1. Shift or reframe unhelpful thoughts:  You can redefine a long held thought or belief and concentrate on changing your internal dialogue.  If you have thoughts of “I’m not good enough” challenge that thought and repeat affirmations such as “I am a competent woman” or write out ways that you have achieved something, no matter how small.  This simple shift can help redirect thinking and over time help you to recognize thoughts that do not empower or embrace you. Make this a daily part of your recovery routine.




Hi 4C Women,

I remember the first time I read Statement #5 and thought, wow, do I really want to share with others what I think of myself?  For so many years, I questioned my confidence, my competency.  I found it difficult to say I was a competent woman.    Finally, after introducing myself as a competent woman at the WFS meetings, it felt comfortable, almost believable!  As I began believing, I began behaving.  I finally understood that my self-esteem was almost non-existent, that even when I was praised for doing something well and appreciated it, I didn’t feel it within myself.

At one of our WFS meetings, the question was asked as to how we show up for ourselves.  Do we show up seeking approval from others and still not have faith in our own accomplishments, compassionate acts, capabilities?  Do we let our self-care evaporate so we can prove ourselves worthy by always doing for others?  I know that was me at one time.  This is why I so desperately needed the guidance of the 13 Statements to change my thinking, my actions, to do more than just stop drinking.  Rather than saying my extremely negative mantra every day, I began to replace it with one of the 13 Statements.  Each one became a ladder of personal growth.  I was no longer digging myself out of a hole of unworthiness, incompetency and insecurities.  I became a 4C woman.

Write about a moment you were brave and just went for it.  I came across this question and gave it great thought.  It reminded me that there have been many times in my life that I was brave but discounted it or never gave myself credit for it.  How about you?

I plan to do the sitting in stillness exercise.  It is new for me and I’m so curious as to where my thoughts will go in those 5 minutes of stillness, no tv, no phone!  Of course, an exercise of this kind requires the follow through described in 2-4 and that will be the key to learning how I am authentically feeling, thinking and handling my current situation.  I’m hoping you will try it and share your outcomes with others with whom you trust.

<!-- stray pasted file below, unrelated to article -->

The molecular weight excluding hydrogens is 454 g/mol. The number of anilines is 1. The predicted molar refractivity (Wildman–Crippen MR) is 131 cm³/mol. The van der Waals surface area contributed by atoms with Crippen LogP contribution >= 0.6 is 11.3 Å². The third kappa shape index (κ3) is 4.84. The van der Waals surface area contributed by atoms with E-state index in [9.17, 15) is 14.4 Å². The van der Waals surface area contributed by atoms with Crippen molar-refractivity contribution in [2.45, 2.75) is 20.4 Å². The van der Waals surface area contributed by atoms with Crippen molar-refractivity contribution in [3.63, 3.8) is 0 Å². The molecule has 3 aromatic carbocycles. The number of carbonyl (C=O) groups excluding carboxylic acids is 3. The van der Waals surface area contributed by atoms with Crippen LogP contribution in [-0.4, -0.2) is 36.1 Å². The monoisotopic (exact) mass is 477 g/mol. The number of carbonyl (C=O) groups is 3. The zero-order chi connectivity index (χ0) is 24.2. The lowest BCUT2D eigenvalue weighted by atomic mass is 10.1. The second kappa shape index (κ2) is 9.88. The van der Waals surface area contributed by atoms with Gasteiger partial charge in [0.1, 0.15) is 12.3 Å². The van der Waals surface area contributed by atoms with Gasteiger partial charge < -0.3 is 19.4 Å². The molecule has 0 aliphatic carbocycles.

Bonded in believing, behaving and shouting out loud that we are 4C women who bravely went for it, Dee

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Monday Thoughts 4/26/2021

“Your thoughts shape your vision.   You see what you choose to see.”  ~~Anonymous

“What’s on your mind becomes what’s in your life so think the thoughts you want to see.”  ~~Karen Salmansohm

“You are not a helpless victim of your own thoughts, but rather a master of your mind.”  ~~Louise Hay

#5 I am what I think.

I am a capable, competent, caring, compassionate woman.

Sobriety and the practice of Statement #5 enable rewarding changes to take place.  Before New Life, thoughts can be repetitive, disruptive, and quite chaotic.  Active addiction severs our ability to manage and/or direct thoughts, often resulting in impulsive or invalidating behaviors. It becomes a difficult and destructive cycle.

Yet the simple concept of managing our thoughts changes everything.  Our founder, Jean Kirkpatrick, Ph.D., came to understand this after her last relapse and believed Statement #5 to be the core of the WFS New Life Program.  It is from our thoughts that we can create our future.  In our WFS Program booklet it states “It is important for all women to know, and use, the power of their mind and thoughts.  However, it is most important for women with drug and alcohol problems to use our minds to enhance our well-being.  We can consciously build positive images of ourselves.  We create a new self in our mind first.”